One of the first targets of the 200-strong ‘Affluent Team’ is wealthy individuals who own land and property abroad.  HMRC is applying sophisticated data mining techniques to publicly available information in order to identify individuals who own property abroad.  Risk assessment tools will then be used to highlight those who do not appear able legitimately to afford the property, as well as those who do not appear to be declaring the correct income and gains from the property.

The Affluent Team will also focus on commodity traders and people holding offshore accounts. It will work in co-ordination with existing units from across HMRC, including those that deal with corporate entities, residence and domicile issues, and trusts and estates.

Noel Edmunds in Court over Gentleman’s Agreement

TV presenter Noel Edmunds’ argument that a friend had agreed to supervise major renovations to his house in Exeter – later sold for £2 million – without charge, was rejected by the court this week.  Edmunds argued that Ulrik Lawson had agreed out of his friendship to undertake the exercise for nothing.  There was no paperwork, the agreement having made ‘on a handshake’.

This claim was made in relation to one of two disputes between the two men, both of which were decided in favour of Mr Lawson.  In addition to the sum awarded by the court to Mr Lawson, Mr Edumunds now faces an order for legal costs estimated at £800,000.

The case highlights the importance of recording all agreements in writing, even if made between friends, in case there is a dispute in the future.

‘Boiler Room” Front Man Jailed

An estate agent who acted as a ‘front man’ for a dubious investment company and persuaded wealthy people to invest in what appeared to be a respectable investment company in Switzerland (but which was in fact a ‘boiler room’ operation selling valueless ‘investments’) has been jailed at Exeter Crown Court.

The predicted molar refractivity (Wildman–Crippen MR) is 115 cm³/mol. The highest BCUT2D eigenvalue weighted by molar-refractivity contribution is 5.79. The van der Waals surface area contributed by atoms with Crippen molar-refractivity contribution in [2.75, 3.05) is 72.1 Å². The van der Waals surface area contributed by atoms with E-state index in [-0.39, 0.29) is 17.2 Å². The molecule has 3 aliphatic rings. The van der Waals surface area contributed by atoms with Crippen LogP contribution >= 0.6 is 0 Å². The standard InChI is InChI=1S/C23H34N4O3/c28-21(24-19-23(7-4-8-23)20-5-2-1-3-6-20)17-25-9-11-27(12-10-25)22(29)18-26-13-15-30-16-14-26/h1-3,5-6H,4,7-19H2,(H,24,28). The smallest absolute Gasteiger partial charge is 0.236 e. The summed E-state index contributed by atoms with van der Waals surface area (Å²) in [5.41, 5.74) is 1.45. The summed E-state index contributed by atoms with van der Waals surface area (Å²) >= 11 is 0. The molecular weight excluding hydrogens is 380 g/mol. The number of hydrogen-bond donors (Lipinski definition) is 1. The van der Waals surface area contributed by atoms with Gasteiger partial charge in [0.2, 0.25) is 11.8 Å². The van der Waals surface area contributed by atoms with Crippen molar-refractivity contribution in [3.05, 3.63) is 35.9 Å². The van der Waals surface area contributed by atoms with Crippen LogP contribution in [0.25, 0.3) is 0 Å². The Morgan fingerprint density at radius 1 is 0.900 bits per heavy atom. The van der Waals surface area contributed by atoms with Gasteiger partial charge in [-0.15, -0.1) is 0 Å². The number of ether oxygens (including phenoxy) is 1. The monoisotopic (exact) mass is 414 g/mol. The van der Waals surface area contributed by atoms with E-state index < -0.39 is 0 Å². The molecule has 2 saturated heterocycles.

The scam involved the promise of exceptional returns for little risk, and was supported by impressive-looking but fictitious marketing material.

Despite using an alias and taking elaborate procedures to avoid detection, the fraudster was caught when the use of his girlfriend’s mobile phone enabled her to be located.

He admitted defrauding investors of more than £160,000, but investigators believe that the true scale of the losses to investors is far greater.

If you are offered returns on investments which are well above the market rate and which seemingly involve little risk, be very sceptical and do your homework thoroughly.  In the UK, investment advisors are required by law to be regulated by the Financial Services Authority and redress may be available for bad advice or fraud.  Where the investment advisor is not based in the UK, there is likely to be little or no investor protection.

First Conviction Under the new Bribery Act

The Bribery Act 2010 came into force on 1 July 2011. It is an offence under the Act for a person to request, agree to receive or accept a financial or other advantage intending that, in consequence, a relevant function or activity should be performed improperly.

In what is the first conviction under the Act, Munir Yakub Patel, a former Magistrates’ Court clerk, has pleaded guilty to bribery and misconduct in public office.  Mr Patel admitted taking a £500 bribe from a member of the public to prevent details of a speeding charge from appearing on the Court database.  He also pleaded guilty to misconduct in public office regarding similar offences.  Mr Patel will be sentenced on 11 November.

New rules planned to ensure that medical tourists pay their bills

Free NHS treatment is only available to those who are "ordinarily resident" in the UK or who are otherwise exempt from the charges.

“Ordinarily resident” is a common law concept meaning someone who is living lawfully in the United Kingdom voluntarily and for settled purpose, as part of the regular order of their life for the time being.  Nationality or past or present payments of UK taxes and National Insurance contributions are not taken into consideration when establishing residence.  The only thing relevant is whether you ordinarily live in the UK.

Changes to the Immigration Rules currently before Parliament will mean that those subject to immigration control who fail to settle an outstanding bill of £1,000 or more for NHS treatment will not be allowed to enter or remain in the UK until the debt is settled.  The NHS will share information with the UK Border Agency to enable it to identify debtors.  It is anticipated that the £1,000 threshold will catch 94 per cent of outstanding amounts owed to the NHS.